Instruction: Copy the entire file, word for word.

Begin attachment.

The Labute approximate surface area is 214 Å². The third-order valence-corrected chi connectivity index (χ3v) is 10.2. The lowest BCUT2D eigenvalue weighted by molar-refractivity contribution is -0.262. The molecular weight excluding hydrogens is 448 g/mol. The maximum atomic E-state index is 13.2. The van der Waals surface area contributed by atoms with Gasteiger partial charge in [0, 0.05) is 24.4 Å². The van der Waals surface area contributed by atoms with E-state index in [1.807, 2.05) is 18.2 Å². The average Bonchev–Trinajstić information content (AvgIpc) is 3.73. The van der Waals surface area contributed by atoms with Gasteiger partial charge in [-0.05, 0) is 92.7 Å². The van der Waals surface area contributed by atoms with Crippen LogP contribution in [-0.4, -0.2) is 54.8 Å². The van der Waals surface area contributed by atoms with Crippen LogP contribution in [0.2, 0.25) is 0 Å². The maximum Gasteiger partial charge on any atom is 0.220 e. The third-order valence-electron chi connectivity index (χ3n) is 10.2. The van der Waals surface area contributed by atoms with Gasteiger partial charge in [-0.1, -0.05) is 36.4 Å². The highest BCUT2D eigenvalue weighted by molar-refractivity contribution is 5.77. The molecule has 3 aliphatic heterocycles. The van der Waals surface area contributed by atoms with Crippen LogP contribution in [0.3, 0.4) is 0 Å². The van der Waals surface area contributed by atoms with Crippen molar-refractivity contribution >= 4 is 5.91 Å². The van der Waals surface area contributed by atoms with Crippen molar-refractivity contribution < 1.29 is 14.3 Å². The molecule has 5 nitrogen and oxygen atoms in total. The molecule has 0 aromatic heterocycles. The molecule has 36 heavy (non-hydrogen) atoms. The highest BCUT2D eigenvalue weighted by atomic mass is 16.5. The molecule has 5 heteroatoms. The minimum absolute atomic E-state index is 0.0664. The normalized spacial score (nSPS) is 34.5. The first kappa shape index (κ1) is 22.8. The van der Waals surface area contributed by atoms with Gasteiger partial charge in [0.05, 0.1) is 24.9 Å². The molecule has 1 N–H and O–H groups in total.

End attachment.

The Labute approximate surface area is 214 Å². The third-order valence-corrected chi connectivity index (χ3v) is 10.2. The lowest BCUT2D eigenvalue weighted by molar-refractivity contribution is -0.262. The molecular weight excluding hydrogens is 448 g/mol. The maximum atomic E-state index is 13.2. The van der Waals surface area contributed by atoms with Gasteiger partial charge in [0, 0.05) is 24.4 Å². The van der Waals surface area contributed by atoms with E-state index in [1.807, 2.05) is 18.2 Å². The average Bonchev–Trinajstić information content (AvgIpc) is 3.73. The van der Waals surface area contributed by atoms with Gasteiger partial charge in [-0.05, 0) is 92.7 Å². The van der Waals surface area contributed by atoms with Crippen LogP contribution in [-0.4, -0.2) is 54.8 Å². The van der Waals surface area contributed by atoms with Crippen LogP contribution in [0.2, 0.25) is 0 Å². The maximum Gasteiger partial charge on any atom is 0.220 e. The third-order valence-electron chi connectivity index (χ3n) is 10.2. The van der Waals surface area contributed by atoms with Gasteiger partial charge in [-0.1, -0.05) is 36.4 Å². The highest BCUT2D eigenvalue weighted by molar-refractivity contribution is 5.77. The molecule has 3 aliphatic heterocycles. The van der Waals surface area contributed by atoms with Crippen LogP contribution in [0.3, 0.4) is 0 Å². The van der Waals surface area contributed by atoms with Crippen molar-refractivity contribution >= 4 is 5.91 Å². The van der Waals surface area contributed by atoms with Crippen molar-refractivity contribution < 1.29 is 14.3 Å². The molecule has 5 nitrogen and oxygen atoms in total. The molecule has 0 aromatic heterocycles. The molecule has 36 heavy (non-hydrogen) atoms. The highest BCUT2D eigenvalue weighted by atomic mass is 16.5. The molecule has 5 heteroatoms. The minimum absolute atomic E-state index is 0.0664. The normalized spacial score (nSPS) is 34.5. The first kappa shape index (κ1) is 22.8. The van der Waals surface area contributed by atoms with Gasteiger partial charge in [0.05, 0.1) is 24.9 Å². The molecule has 1 N–H and O–H groups in total.